You’ll know what to study

After you take the SAT or ACT once, you have a better idea of your weaknesses and what you need to study for the test. (No need to drill yourself on algebra problems if you aced that section, am I right?)

And even if you prepared for the tests a lot your first time and didn’t get the score you wanted, taking the test a second time gives you the opportunity to find better study materials or even work with a tutor on the sections you did poorly on.

Of course, all this being said, you can also figure out your weak spots from taking low-pressure, free practice SATs or ACTs on your own time too. Just sayin’.

You’ll have more confidence

Since you’ll be more familiar with the whole testing process, you’ll likely go into the SAT or ACT with more confidence the second time around.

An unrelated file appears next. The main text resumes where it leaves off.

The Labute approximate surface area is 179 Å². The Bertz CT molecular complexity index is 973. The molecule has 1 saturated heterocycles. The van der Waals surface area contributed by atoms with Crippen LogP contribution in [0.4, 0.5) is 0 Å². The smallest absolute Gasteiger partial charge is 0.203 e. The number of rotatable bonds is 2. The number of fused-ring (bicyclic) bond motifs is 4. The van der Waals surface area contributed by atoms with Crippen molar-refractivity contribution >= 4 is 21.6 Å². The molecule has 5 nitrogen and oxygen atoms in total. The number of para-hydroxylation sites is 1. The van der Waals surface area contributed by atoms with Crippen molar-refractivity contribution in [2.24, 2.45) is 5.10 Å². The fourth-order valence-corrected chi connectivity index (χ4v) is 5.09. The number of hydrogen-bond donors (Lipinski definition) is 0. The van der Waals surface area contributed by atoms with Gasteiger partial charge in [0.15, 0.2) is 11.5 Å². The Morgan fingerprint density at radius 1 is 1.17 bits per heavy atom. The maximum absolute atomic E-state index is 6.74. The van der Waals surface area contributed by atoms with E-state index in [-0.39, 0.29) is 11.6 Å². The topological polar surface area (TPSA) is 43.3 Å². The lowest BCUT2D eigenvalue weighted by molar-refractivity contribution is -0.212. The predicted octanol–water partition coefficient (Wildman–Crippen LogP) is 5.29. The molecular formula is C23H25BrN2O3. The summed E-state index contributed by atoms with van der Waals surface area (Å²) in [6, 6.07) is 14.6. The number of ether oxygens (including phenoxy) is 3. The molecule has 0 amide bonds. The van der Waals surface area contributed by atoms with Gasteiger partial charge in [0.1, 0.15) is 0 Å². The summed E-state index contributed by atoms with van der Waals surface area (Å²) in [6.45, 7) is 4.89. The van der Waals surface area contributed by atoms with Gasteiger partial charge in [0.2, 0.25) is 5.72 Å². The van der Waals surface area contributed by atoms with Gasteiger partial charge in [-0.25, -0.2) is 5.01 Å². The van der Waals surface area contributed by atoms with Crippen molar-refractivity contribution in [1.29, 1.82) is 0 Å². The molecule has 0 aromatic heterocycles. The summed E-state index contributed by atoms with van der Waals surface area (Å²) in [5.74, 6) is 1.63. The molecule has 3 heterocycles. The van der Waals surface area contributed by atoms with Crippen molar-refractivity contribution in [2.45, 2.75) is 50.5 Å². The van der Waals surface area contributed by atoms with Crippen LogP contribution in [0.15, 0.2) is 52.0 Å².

The first time I went into the ACT, I didn’t even study, so I had no idea what to expect. But on my retake, I knew exactly what was coming. I went into the test knowing what beast awaited me, and I brought the right sword to slay it.

Also, the first time you take either test, you might be distracted by other students and how they are pacing themselves. This can be even worse if you have test-taking anxiety. So going in and taking the test a second time when you are more prepared and focused could make a huge difference.

You’ll learn from other mistakes

Did you forget your calculator the first time you took the SAT? Slept through your alarm so you missed out on breakfast or coffee before the ACT? Only have one pencil with you that broke and ended up sending you into a panic?!?! I bet you won’t make those mistakes next time.